When the world industrialized and cities became the working world for many, credit became common for those who always paid their bills on time. The 1929 Depression and subsequent lean years didn’t teach everyone the price of greed. People afterwards merely moved to different avenues for making money.

By the early 21st Century we’ve become barbarians in subtle ways. Take the incidents these past couple of days across the country. People, so absorbed in their passion to buy the latest and greatest for the cheapest price available, have been willing to kill or maim others to get to a desired item first.

Headlines in the news: Woman pepper sprays others, injuring 20 people, to get to a xbox on sale. Shoppers, anxious to get into a store for first pickings, dismantle a door and trample to death a young woman standing ready to open the door at the appointed time. A man is shot in a store’s parking lot during a sale.

Question: Have we become barbarous murderers in the name of possessions? Or, has greed so possessed our people through constant consumerism propaganda that we’re desensitized to our own actions?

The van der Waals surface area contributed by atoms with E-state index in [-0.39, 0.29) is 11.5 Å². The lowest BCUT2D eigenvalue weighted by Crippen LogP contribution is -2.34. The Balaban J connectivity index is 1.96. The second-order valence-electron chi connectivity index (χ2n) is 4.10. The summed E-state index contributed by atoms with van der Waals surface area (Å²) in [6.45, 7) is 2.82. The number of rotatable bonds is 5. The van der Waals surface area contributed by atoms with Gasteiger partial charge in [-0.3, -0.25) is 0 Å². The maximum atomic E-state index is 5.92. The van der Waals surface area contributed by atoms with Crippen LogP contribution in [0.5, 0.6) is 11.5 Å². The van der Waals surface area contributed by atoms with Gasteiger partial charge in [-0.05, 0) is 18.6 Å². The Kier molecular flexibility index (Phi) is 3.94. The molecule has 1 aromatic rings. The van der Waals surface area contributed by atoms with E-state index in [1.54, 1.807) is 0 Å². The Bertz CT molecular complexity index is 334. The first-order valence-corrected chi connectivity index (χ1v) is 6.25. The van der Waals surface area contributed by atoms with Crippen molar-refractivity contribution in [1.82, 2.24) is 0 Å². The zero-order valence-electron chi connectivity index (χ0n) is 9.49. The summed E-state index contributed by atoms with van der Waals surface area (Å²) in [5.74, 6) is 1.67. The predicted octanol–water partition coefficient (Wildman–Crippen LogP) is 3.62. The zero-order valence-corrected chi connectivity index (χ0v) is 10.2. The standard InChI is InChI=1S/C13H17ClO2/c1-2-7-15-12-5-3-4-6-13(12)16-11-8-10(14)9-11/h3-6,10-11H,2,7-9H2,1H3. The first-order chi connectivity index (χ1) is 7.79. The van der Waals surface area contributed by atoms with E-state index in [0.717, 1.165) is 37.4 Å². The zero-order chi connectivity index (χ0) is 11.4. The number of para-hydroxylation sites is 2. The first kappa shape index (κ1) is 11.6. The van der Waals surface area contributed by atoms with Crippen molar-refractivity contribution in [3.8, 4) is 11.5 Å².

Incidents like the above are on the increase, and not just at this season. When will be grow out of this selfish adolescence and back into the adulthood of our ancestors and their hard-won heritage of living with what you need and feeling blessed that you have that much security?

These are truly things to think about during this time; especially during this season.

A bientot,


Have Americans Lost Their Minds Completely?

May 17, 2011 7 comments

 I just have to get something off my mind this morning. Call it a pet peeve. Call it bitching. Either way, it could qualify.

I was watching Good Morning America this morning when they had a segment that just proved to me how nuts we’ve become in the past twenty years. The segment had to do with decorating a child’s room and having the cost run from $50,000 upward to give the little darling a wish come true. And that little darling could be an infant at the time.